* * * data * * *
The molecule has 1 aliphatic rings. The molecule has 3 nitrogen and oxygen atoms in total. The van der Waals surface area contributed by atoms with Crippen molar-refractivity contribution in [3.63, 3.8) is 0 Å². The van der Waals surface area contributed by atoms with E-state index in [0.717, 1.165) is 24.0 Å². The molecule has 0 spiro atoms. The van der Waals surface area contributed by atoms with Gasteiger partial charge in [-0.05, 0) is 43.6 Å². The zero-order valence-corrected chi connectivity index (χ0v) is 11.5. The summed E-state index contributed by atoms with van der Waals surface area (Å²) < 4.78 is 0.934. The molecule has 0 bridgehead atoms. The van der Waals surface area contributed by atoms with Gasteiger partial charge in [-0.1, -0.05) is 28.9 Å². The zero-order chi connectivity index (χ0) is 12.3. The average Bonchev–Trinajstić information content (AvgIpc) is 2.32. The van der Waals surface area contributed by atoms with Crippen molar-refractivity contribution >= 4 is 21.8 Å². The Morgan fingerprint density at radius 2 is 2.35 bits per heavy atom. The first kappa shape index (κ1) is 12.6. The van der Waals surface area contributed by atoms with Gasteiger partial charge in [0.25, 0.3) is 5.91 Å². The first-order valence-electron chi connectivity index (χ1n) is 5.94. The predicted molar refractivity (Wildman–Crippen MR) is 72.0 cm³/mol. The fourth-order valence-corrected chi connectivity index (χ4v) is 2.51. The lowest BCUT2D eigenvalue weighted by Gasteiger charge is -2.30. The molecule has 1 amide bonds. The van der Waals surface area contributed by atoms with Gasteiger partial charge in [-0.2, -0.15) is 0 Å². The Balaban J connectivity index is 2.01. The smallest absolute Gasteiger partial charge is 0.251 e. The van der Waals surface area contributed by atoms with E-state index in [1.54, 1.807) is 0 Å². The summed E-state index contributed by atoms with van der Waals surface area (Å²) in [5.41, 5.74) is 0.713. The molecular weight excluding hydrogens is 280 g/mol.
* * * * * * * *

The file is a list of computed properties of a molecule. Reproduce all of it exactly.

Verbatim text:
The molecule has 1 aliphatic rings. The molecule has 3 nitrogen and oxygen atoms in total. The van der Waals surface area contributed by atoms with Crippen molar-refractivity contribution in [3.63, 3.8) is 0 Å². The van der Waals surface area contributed by atoms with E-state index in [0.717, 1.165) is 24.0 Å². The molecule has 0 spiro atoms. The van der Waals surface area contributed by atoms with Gasteiger partial charge in [-0.05, 0) is 43.6 Å². The zero-order valence-corrected chi connectivity index (χ0v) is 11.5. The summed E-state index contributed by atoms with van der Waals surface area (Å²) < 4.78 is 0.934. The molecule has 0 bridgehead atoms. The van der Waals surface area contributed by atoms with Gasteiger partial charge in [-0.1, -0.05) is 28.9 Å². The zero-order chi connectivity index (χ0) is 12.3. The average Bonchev–Trinajstić information content (AvgIpc) is 2.32. The van der Waals surface area contributed by atoms with Crippen molar-refractivity contribution >= 4 is 21.8 Å². The Morgan fingerprint density at radius 2 is 2.35 bits per heavy atom. The first kappa shape index (κ1) is 12.6. The van der Waals surface area contributed by atoms with Gasteiger partial charge in [0.25, 0.3) is 5.91 Å². The first-order valence-electron chi connectivity index (χ1n) is 5.94. The predicted molar refractivity (Wildman–Crippen MR) is 72.0 cm³/mol. The fourth-order valence-corrected chi connectivity index (χ4v) is 2.51. The lowest BCUT2D eigenvalue weighted by Gasteiger charge is -2.30. The molecule has 1 amide bonds. The van der Waals surface area contributed by atoms with Gasteiger partial charge in [-0.2, -0.15) is 0 Å². The Balaban J connectivity index is 2.01. The smallest absolute Gasteiger partial charge is 0.251 e. The van der Waals surface area contributed by atoms with E-state index in [1.54, 1.807) is 0 Å². The summed E-state index contributed by atoms with van der Waals surface area (Å²) in [5.41, 5.74) is 0.713. The molecular weight excluding hydrogens is 280 g/mol.